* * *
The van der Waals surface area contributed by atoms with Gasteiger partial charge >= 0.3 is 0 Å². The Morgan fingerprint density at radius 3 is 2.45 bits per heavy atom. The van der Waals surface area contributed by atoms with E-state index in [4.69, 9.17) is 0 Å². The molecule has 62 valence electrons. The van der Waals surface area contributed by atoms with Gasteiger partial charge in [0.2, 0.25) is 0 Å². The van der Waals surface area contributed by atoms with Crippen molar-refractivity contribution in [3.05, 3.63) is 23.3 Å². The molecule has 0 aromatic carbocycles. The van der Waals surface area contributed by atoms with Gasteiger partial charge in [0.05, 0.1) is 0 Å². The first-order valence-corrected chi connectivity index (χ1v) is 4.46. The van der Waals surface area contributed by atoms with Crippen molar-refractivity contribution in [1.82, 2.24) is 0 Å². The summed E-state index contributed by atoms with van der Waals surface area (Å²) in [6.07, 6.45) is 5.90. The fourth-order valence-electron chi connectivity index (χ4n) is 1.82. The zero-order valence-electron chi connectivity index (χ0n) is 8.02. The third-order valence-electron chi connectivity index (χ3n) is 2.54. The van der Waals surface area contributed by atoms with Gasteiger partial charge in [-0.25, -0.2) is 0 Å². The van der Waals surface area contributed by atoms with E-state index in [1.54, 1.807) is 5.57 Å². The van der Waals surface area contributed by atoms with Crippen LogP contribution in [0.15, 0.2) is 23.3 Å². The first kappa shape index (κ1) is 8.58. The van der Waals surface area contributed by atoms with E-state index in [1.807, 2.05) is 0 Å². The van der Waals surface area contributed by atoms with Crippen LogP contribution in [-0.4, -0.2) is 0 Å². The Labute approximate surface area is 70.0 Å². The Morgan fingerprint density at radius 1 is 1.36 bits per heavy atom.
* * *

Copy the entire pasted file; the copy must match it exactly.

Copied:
The van der Waals surface area contributed by atoms with Gasteiger partial charge >= 0.3 is 0 Å². The Morgan fingerprint density at radius 3 is 2.45 bits per heavy atom. The van der Waals surface area contributed by atoms with E-state index in [4.69, 9.17) is 0 Å². The molecule has 62 valence electrons. The van der Waals surface area contributed by atoms with Gasteiger partial charge in [0.2, 0.25) is 0 Å². The van der Waals surface area contributed by atoms with Crippen molar-refractivity contribution in [3.05, 3.63) is 23.3 Å². The molecule has 0 aromatic carbocycles. The van der Waals surface area contributed by atoms with Gasteiger partial charge in [0.05, 0.1) is 0 Å². The first-order valence-corrected chi connectivity index (χ1v) is 4.46. The van der Waals surface area contributed by atoms with Crippen molar-refractivity contribution in [1.82, 2.24) is 0 Å². The summed E-state index contributed by atoms with van der Waals surface area (Å²) in [6.07, 6.45) is 5.90. The fourth-order valence-electron chi connectivity index (χ4n) is 1.82. The zero-order valence-electron chi connectivity index (χ0n) is 8.02. The third-order valence-electron chi connectivity index (χ3n) is 2.54. The van der Waals surface area contributed by atoms with Gasteiger partial charge in [-0.25, -0.2) is 0 Å². The van der Waals surface area contributed by atoms with E-state index in [1.54, 1.807) is 5.57 Å². The van der Waals surface area contributed by atoms with Crippen LogP contribution in [0.15, 0.2) is 23.3 Å². The first kappa shape index (κ1) is 8.58. The van der Waals surface area contributed by atoms with E-state index in [1.807, 2.05) is 0 Å². The van der Waals surface area contributed by atoms with Crippen LogP contribution in [-0.4, -0.2) is 0 Å². The Labute approximate surface area is 70.0 Å². The Morgan fingerprint density at radius 1 is 1.36 bits per heavy atom.